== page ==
That worrisome phrasing—whatever time I have left making comedy—is a callback to his other chat with the Times, in the form of last week’s Q&A with Dave Itzkoff in which O’Brien took a startlingly morbid approach to his legacy: “This is going to sound grim, but eventually, all our graves go unattended.” He meant that to sound inspiring, or at least freeing, and he used another comedy legend to explain why:
I had a great conversation with Albert Brooks once. When I met him for the first time, I was kind of stammering. I said, you make movies, they live on forever. I just do these late-night shows, they get lost, they’re never seen again and who cares? And he looked at me and he said, [Albert Brooks voice] “What are you talking about? None of it matters.” None of it matters? “No, that’s the secret. In 1940, people said Clark Gable is the face of the 20th century. Who [expletive] thinks about Clark Gable? It doesn’t matter. You’ll be forgotten. I’ll be forgotten. We’ll all be forgotten.” It’s so funny because you’d think that would depress me. I was walking on air after that.
On the one hand, O’Brien is right—you do an episode of a late-night show, and unless something goes viral, by the next morning it’s lost and never seen again, and who cares? Tuesday night’s Conan was unremarkable, a C-minus monologue into a C-minus sketch into a C-minus celebrity interview. You never regret the time you spend with Tom Hanks, who accidentally yanked off his microphone and honored his late friend and colleague Penny Marshall by doing a C-plus imitation of her and refreshingly had nothing whatsoever to promote. And the TV landscape just felt a little empty without O’Brien, who will do a show like this Monday through Thursday night, and like practically every current talk show hosted by anyone, many nights it’ll evaporate on contact, ephemeral and disposable by design.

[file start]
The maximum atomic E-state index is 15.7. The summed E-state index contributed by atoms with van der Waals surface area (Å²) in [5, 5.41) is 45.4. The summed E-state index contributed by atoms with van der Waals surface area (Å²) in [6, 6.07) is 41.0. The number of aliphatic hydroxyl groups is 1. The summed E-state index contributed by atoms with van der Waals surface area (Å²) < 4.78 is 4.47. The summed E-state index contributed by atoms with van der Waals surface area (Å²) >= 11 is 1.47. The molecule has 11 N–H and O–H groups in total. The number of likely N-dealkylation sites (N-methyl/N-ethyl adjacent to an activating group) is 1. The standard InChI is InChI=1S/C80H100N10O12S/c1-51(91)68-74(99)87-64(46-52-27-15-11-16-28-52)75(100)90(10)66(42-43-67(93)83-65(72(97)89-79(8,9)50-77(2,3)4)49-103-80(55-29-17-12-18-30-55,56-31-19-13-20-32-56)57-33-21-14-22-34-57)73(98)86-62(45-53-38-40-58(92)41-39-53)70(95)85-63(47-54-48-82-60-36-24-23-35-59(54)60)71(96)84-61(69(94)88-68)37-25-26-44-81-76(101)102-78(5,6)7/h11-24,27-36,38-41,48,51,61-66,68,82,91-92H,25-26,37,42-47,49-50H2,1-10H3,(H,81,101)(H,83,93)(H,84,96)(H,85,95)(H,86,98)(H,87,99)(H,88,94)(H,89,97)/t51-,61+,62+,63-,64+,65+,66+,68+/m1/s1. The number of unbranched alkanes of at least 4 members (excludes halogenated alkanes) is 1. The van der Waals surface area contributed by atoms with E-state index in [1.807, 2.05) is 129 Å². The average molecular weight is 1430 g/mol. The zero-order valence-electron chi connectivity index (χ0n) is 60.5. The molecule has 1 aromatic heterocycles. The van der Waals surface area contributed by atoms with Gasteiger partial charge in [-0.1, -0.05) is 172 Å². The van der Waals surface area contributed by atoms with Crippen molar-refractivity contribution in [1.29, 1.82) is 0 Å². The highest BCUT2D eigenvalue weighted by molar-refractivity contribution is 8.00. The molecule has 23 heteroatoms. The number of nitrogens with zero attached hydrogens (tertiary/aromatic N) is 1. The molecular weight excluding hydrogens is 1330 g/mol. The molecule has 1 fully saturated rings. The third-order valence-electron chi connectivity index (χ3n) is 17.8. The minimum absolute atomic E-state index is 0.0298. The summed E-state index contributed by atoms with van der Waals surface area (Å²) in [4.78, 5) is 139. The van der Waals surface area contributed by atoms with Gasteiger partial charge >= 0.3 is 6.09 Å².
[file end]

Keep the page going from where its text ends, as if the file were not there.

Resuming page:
But what makes the new Conan worth keeping an eye on is the classic and visceral tension between how seriously he takes the late-night format and how seriously he takes the idea of violently disrupting it. “This concept that I must be the king of late night, I don’t even know what that means anymore,” he told the Times this week. “I don’t know who that is anymore. It’s an outmoded concept.” He’s not a Trump-resisting political junkie, or a fresh-faced zeitgeist sensation like Desus & Mero. But the brand is still strong, and the platonic ideal of that brand is still total chaos, and with less time to fill and less fealty than ever to pay to the way Carson used to do it, the new-look Conan will get better if and when it gets weirder.
The big idea here is that any one show can go anywhere and do anything, with plenty of bonus material to shunt off to his podcast or his Team Coco web empire or whatever else he dreams up. O’Brien knows he’s in the Content business, and he’s both at peace with it and ready, gleefully, for war. His guests Wednesday night are the cast of The Good Place. I hope he turns the whole 20-odd minutes over to Janet. I hope none of it makes any sense. I hope the end result is worth remembering.